Back in 2010, I often wrote about our usage. For those of us here in the US, we always came up on the heavy end of usage. In fact, regardless of our lifestyle choices, just revealing that we lived in the US added negative points to our overall sustainability score, which irritated me, sometimes, but I understand. Just calculating the transportation factor alone (given that most of us in the US have and heavily rely on our automobiles - especially in rural states, like Maine, where everything is so spread out) increases our usage compared to places that have a mass transit infrastructure.
I haven't heard as much talk in the news or around the web these days about personal usage, and so, when I saw
this article on Der Spiegel, I was excited to try it out.
Some of the answers were a bit skewed, because we don't purchase meat from the grocery store. We raise our own chickens and rabbits, we eat wild meat (deer, turkey, fish), or we purchase a meat share (pig, cow, lamb) from a local farmer. With the way that our meat is packaged by the butcher for our family of five, we end up eating about 1.4 lbs of meat per person per week.
We also don't throw away food. Whatever food waste there is either goes to our chickens or goes in the compost pile, but I still put a number in there, because, maybe there are times when something gets put in the garbage that should have gone outside.
The electronic waste question was also a difficult one. My house is full of electronics. Everyone one of us has a laptop computer, and we all have either a smartphone or a Kindle. The thing is, however, that we do, as suggested in the article, repair instead of replace. Deus Ex Machina still has the first smartphone he ever purchased, an iPhone 4. One of the buttons no longer works, but the phone itself is fine. He wouldn't have gotten the smartphone when he did, except that none of the cellphone carriers in our area could support his old razor. We've replaced the screens on my daughters' phones on several occasions when they cracked. As for computers, we rarely replace those, either, because if it works, it works. Why get a new one? And we're just as likely to figure out what's wrong with the old one and replace a part (like putting in a new hard drive, which we've done) as we are to purchase a new one - and even then, the new-to-us computer is just as likely to be a refurb.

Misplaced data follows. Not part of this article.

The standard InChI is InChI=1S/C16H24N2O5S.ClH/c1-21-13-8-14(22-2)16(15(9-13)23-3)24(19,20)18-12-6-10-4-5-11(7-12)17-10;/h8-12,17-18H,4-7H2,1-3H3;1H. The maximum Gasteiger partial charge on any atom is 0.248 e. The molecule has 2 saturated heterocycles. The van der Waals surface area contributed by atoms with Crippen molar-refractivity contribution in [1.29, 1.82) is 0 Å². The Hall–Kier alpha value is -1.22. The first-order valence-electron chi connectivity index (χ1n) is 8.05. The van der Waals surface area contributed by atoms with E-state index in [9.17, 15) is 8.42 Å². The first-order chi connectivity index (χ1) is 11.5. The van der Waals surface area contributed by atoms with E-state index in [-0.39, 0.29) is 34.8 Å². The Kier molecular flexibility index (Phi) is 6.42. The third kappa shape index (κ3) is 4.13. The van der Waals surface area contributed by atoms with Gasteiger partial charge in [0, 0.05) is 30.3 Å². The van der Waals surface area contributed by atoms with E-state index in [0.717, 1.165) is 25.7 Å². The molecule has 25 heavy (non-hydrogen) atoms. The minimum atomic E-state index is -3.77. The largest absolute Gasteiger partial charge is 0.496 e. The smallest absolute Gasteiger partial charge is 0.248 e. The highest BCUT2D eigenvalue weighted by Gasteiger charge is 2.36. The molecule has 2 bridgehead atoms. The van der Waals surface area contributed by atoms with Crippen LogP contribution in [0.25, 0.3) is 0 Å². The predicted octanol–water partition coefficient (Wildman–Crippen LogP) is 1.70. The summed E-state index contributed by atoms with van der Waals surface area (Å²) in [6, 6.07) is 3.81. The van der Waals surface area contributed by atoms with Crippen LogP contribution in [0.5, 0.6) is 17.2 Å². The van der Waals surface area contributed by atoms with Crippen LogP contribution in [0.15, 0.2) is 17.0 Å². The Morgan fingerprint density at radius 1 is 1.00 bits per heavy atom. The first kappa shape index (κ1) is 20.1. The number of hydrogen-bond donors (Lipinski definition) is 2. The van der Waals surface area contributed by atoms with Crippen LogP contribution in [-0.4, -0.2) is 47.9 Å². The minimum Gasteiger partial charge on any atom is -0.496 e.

The clothes question was an interesting one, because many of the clothing items I own were purchased second-hand to begin with, we tend to wear our clothes until they can't be worn anymore, and when the clothes are no longer fit to wear in public I keep them so that I can make them into something else - like oven mitts, cloth sanitary napkins, bath mats, or surprise clothing items.
I estimated that 10% of my wardrobe consists of things I don't wear often, but that number is, possibly, misleading. I have lots of sweaters that I don't wear at all during the summer. I have some dress clothes that I only wear when I'm ushering at the theatre.
It's been a long time since I filled out one of those calculators, and we've changed a lot in our lifestyle habits. With regard to answers on this calculator (which, I believe, assumed I was German and so I wasn't automatically dinged for being an American :)), we're not doing so bad.
How do you compare to the world?
Your consumption in comparison with the world:
- Your spending: 26 % – People in in Botswana. spend a similar amount on food as you do, measured as a percentage of total expenditures.
- Your meat consumption: 0.6 kg – Your weekly meat consumption is 0.8 kilograms. That is comparable to the weekly per capita amount available ****.
- Your household of 5 person(s) throws away 0.5 kg food – At 0.1 kilograms per person, your household throws away less food than those in all European countries for which data is available.
- You're responsible for 5.4 kg electronic waste – You are responsible for roughly the same amount of electronic waste as people in the Dominican Republic.